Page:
4a.) Persons seeking deep justification may find themselves in uncoordinated situations where persons who differ in terms of contingent, environmental factors advance thoughts and knowledge claims.
4b.) Such persons cannot find deep justification via thoughts and knowledge claims advanced through appeal to properties, beliefs, attitudes, desires, norms and commitments in relation to contingent, environmental factors (from 3.).
5.) Persons differing in terms of contingent, environmental factors seek deep justification.
5a.) Deep justification cannot obtain through appeal to properties, beliefs, attitudes, desires, norms and commitments in relation to contingent, environmental factors.
5b.) Persons differing in terms of contingent, environmental factors and seeking deep justification (more weakly) do not appeal to or (more strongly) exclude appeal to properties, beliefs, attitudes, desires, norms and commitments in relation to contingent, environmental factors.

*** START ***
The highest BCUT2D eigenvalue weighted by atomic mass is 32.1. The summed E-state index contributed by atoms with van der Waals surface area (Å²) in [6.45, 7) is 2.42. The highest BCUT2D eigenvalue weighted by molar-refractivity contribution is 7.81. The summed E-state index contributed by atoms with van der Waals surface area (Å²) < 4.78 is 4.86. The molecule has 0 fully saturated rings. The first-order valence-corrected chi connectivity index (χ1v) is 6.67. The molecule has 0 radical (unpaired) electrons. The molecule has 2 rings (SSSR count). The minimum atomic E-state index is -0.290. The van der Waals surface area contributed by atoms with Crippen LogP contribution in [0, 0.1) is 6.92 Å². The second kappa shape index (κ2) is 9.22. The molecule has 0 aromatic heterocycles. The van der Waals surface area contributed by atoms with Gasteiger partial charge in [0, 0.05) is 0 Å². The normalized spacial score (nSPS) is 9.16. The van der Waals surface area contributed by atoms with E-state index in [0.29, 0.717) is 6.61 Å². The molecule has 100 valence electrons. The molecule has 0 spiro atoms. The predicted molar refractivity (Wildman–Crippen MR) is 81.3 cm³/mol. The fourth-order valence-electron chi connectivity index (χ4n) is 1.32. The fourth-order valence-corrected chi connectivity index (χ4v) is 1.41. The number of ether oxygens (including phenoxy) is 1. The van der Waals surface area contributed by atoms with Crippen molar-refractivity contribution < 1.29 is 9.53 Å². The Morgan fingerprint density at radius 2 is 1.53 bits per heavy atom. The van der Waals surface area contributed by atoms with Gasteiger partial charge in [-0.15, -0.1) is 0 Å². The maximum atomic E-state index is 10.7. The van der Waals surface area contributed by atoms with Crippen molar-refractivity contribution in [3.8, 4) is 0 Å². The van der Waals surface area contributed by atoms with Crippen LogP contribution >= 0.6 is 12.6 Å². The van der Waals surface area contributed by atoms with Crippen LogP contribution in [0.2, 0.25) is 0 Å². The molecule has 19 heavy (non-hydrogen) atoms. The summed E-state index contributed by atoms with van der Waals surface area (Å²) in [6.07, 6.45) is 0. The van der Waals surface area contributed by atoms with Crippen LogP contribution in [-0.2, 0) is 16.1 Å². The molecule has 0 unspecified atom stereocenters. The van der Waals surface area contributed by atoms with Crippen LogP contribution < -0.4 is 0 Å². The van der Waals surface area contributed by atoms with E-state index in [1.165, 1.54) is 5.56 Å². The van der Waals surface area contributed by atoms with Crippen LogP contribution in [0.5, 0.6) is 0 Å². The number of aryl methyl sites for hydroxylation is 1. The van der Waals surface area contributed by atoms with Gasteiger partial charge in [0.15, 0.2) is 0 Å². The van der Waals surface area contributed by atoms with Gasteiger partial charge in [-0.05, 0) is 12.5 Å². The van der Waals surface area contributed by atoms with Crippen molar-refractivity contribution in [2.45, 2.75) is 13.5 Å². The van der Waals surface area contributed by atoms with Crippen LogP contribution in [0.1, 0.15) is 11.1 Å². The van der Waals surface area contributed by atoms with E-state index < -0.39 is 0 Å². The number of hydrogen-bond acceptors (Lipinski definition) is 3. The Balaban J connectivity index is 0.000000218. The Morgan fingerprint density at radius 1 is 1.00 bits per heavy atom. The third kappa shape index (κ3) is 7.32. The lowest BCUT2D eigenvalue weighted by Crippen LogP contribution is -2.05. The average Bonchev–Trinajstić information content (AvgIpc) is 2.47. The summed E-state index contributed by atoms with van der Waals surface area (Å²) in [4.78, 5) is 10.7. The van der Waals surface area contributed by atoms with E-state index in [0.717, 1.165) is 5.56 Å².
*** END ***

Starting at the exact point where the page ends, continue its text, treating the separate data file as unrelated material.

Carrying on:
6.) Persons and thoughts and knowledge claims advanced through appeal to properties, beliefs, attitudes, desires, norms and commitments in relation to contingent, environmental factors may be respectable, well-trusted or widely accepted.
6a.) An uncoordinated situation seeking deep justification may bring such persons and thoughts and knowledge claims together.
6b.) An uncoordinated situation seeking deep justification discounts respectable, well-trusted or widely accepted persons and thoughts and knowledge claims advanced through appeal to properties, beliefs, attitudes, desires, norms and commitments in relation to contingent, environmental factors.